The National Archives published nearly 3,000 previously sealed or censored documents related to the assassination of President John F. Kennedy on Thursday, but the White House said it was delaying the release of others.
Under a 1992 law inspired by the conspiracist movie "JFK," the National Archives was supposed to have released all of the remaining records by midnight ET — unless President Donald Trump objected on national security grounds.
In the end, the president allowed the release of 2,891 of at least 3,140 documents, with the rest subject to a 180-day review of redactions from objecting agencies. The White House said later that the remaining records would be released "on a rolling basis in the coming weeks."
"I am ordering today that the veil finally be lifted," Trump wrote in a memo announcing the delay Thursday evening.
"At the same time, executive departments and agencies have proposed to me that certain information should continue to be redacted because of national security, law enforcement, and foreign affairs concerns," he wrote. "I have no choice — today — but to accept those redactions rather than allow potentially irreversible harm to our Nation's security."
Still, he warned that agency heads should be "extremely circumspect" in asking for further postponing the release of any of the documents, saying: "The need for continued protection can only have grown weaker with the passage of time."
Trump "wants to ensure there is full transparency here," a senior administration official said at a briefing. He is "expecting agencies to do a better job in reducing conflict within redactions and get this information out as quickly as possible."
The CIA said in a statement that the redactions were meant to protect information that would "harm national security — including the names of CIA assets and current and former CIA officers, as well as specific intelligence methods and partnerships that remain viable to protecting the nation today."
"Every single one of the approximately 18,000 remaining CIA records in the collection will ultimately be released, with no document withheld in full," the agency said.
Trump, no stranger to conspiracy theories about the Kennedy killing, had appeared eager to get the latest JFK documents out.
As journalists, scholars and assassination buffs began scouring the thousands of pages Thursday night, it remained to be seen whether the document dump would satisfy the many people who still dispute the finding of the Warren Commission that Lee Harvey Oswald acted alone when he gunned down Kennedy on Nov. 22, 1963.
The assassination shocked the nation and spawned a conspiracy industry that continues to pump out alternative theories about who was really behind the killing.
Officials at the National Archives made a point of trying to tamp down expectations that the newest batch of documents contains any blockbuster revelations — and they have noted repeatedly that about 90 percent of the available records related to the assassination are already public.
Clint Hill, the Secret Service agent who used his body to shield the mortally wounded president and first lady Jacqueline Kennedy after the first shots rang out in Dallas, said earlier Thursday that he hoped the latest declassified papers shed light on why Oswald pulled the trigger.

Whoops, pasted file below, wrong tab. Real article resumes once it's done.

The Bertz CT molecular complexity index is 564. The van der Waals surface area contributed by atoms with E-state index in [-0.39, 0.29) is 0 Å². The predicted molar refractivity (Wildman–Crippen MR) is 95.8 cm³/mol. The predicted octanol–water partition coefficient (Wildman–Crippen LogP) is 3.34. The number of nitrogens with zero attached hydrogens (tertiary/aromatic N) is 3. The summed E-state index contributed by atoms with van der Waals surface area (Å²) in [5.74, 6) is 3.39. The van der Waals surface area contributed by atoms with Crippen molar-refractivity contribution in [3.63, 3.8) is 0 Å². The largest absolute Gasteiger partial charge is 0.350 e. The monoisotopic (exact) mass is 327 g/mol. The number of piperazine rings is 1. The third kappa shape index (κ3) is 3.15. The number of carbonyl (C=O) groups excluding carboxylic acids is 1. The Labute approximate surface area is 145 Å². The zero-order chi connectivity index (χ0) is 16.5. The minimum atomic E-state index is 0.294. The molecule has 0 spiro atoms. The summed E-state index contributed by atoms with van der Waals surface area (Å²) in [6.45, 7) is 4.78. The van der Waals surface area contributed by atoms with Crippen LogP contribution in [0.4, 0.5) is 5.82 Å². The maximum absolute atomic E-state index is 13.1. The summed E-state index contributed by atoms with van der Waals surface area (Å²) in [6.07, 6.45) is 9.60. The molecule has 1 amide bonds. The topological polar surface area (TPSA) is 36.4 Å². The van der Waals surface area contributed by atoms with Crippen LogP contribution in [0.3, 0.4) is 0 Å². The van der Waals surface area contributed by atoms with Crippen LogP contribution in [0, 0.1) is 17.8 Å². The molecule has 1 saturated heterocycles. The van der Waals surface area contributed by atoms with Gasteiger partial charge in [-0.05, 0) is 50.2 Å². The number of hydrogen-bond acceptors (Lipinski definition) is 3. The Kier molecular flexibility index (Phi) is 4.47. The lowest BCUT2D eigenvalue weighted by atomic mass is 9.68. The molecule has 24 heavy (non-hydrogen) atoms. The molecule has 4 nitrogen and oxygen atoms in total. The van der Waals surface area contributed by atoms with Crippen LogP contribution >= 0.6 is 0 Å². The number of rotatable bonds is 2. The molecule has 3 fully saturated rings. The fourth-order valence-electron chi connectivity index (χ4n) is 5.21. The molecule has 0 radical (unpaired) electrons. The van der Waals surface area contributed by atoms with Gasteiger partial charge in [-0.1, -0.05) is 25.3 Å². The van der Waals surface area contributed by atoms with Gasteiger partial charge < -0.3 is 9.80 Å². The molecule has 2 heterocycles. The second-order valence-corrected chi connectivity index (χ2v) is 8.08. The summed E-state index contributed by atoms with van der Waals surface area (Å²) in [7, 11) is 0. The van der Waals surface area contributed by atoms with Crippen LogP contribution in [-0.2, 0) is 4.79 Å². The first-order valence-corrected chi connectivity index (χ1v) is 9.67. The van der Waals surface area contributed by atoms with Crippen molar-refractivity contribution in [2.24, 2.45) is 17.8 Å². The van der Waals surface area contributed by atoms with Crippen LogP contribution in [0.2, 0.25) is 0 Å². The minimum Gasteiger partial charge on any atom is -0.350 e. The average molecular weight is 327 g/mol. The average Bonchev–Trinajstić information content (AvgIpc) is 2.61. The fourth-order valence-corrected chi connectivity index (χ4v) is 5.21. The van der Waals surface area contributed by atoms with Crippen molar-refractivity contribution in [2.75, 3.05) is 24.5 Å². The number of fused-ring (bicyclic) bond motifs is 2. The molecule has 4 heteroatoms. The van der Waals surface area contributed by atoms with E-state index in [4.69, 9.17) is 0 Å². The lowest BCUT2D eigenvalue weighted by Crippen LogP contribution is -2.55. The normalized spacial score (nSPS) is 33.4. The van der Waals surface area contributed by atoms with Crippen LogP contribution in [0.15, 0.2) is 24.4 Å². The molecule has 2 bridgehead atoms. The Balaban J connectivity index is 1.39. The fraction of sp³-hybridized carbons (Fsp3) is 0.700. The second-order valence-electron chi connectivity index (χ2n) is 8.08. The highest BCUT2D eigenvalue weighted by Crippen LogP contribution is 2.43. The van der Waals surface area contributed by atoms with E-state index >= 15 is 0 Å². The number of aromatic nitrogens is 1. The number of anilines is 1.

"I'm hoping that within that material — and there's lots of it — there will be some indication as to the motive, the reason why he did what he did," Hill told MSNBC.
Hill said he still blames himself for not having reacted faster when the presidential motorcade came under fire.
"Deep down, I still have that sense of guilt that I should have been able to get there quicker and I didn't," he said. "I was the only one who had a chance to do anything."
The paperwork that was scheduled to be unveiled on Thursday has already been vetted by the Assassination Records Review Board, a panel created in the aftermath of Oliver Stone's 1991 conspiracy film "JFK," which popularized the notion that Kennedy was killed by rogue FBI and CIA agents.
The ARRB released the bulk of the JFK assassination paperwork two years after it was founded. The new documents were marked "NBR," or Not Believed Relevant, the panel's chairman, John Tunheim, said in March at a National Press Club conference in Washington.
"It's not that important to keep protecting it," he said. Still, he added, "I think there will be stuff interesting to researchers."
About 200 pages of the new batch are expected to delve into the six-day visit that Oswald, a onetime Marine who had defected to the Soviet Union, made to Mexico City just before Kennedy's assassination. One of the juiciest stories is likely to be that of June Cobb, a CIA spy working in Cuba and Mexico, who reported that Oswald had been spotted in Mexico City.
Cobb, born Viola June Cobb in Ponca City, Oklahoma, died Oct. 17, 2015, in New York, where she was living in a Manhattan senior center, an official there and her former sister-in-law told NBC News.
Tunheim said in March that the CIA, the State Department and other federal agencies balked at releasing the Mexico City paperwork "because it was thought to be detrimental to our relationship with the Mexican government at the time."